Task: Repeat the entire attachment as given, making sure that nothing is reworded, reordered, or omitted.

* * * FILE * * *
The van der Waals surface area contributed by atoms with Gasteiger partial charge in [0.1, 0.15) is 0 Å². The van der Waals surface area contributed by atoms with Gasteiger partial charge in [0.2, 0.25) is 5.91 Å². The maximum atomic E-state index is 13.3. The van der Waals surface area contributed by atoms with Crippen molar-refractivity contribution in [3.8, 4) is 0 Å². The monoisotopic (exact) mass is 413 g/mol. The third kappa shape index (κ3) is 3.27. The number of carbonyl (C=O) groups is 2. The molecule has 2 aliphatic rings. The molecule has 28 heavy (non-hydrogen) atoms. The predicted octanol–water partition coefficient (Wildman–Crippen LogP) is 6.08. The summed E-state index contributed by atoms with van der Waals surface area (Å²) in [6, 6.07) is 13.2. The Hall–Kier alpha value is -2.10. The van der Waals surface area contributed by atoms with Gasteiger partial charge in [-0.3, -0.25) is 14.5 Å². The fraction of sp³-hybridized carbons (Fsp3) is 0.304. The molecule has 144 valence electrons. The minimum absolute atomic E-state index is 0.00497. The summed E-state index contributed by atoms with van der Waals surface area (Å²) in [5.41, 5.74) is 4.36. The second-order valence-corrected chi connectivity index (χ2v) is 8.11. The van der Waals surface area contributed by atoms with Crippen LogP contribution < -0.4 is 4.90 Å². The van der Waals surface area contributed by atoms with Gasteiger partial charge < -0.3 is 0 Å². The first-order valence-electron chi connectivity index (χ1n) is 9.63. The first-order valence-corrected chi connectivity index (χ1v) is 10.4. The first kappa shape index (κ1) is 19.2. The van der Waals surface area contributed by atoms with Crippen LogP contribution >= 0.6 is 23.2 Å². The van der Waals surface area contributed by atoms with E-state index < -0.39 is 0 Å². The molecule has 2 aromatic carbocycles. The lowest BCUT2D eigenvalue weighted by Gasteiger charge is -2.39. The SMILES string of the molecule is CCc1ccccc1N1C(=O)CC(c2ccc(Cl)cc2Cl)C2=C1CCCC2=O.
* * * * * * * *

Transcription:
The van der Waals surface area contributed by atoms with Gasteiger partial charge in [0.1, 0.15) is 0 Å². The van der Waals surface area contributed by atoms with Gasteiger partial charge in [0.2, 0.25) is 5.91 Å². The maximum atomic E-state index is 13.3. The van der Waals surface area contributed by atoms with Crippen molar-refractivity contribution in [3.8, 4) is 0 Å². The monoisotopic (exact) mass is 413 g/mol. The third kappa shape index (κ3) is 3.27. The number of carbonyl (C=O) groups is 2. The molecule has 2 aliphatic rings. The molecule has 28 heavy (non-hydrogen) atoms. The predicted octanol–water partition coefficient (Wildman–Crippen LogP) is 6.08. The summed E-state index contributed by atoms with van der Waals surface area (Å²) in [6, 6.07) is 13.2. The Hall–Kier alpha value is -2.10. The van der Waals surface area contributed by atoms with Gasteiger partial charge in [-0.3, -0.25) is 14.5 Å². The fraction of sp³-hybridized carbons (Fsp3) is 0.304. The molecule has 144 valence electrons. The minimum absolute atomic E-state index is 0.00497. The summed E-state index contributed by atoms with van der Waals surface area (Å²) in [5.41, 5.74) is 4.36. The second-order valence-corrected chi connectivity index (χ2v) is 8.11. The van der Waals surface area contributed by atoms with Crippen LogP contribution < -0.4 is 4.90 Å². The van der Waals surface area contributed by atoms with Gasteiger partial charge < -0.3 is 0 Å². The first-order valence-electron chi connectivity index (χ1n) is 9.63. The first-order valence-corrected chi connectivity index (χ1v) is 10.4. The first kappa shape index (κ1) is 19.2. The van der Waals surface area contributed by atoms with Crippen LogP contribution >= 0.6 is 23.2 Å². The van der Waals surface area contributed by atoms with E-state index < -0.39 is 0 Å². The molecule has 2 aromatic carbocycles. The lowest BCUT2D eigenvalue weighted by Gasteiger charge is -2.39. The SMILES string of the molecule is CCc1ccccc1N1C(=O)CC(c2ccc(Cl)cc2Cl)C2=C1CCCC2=O.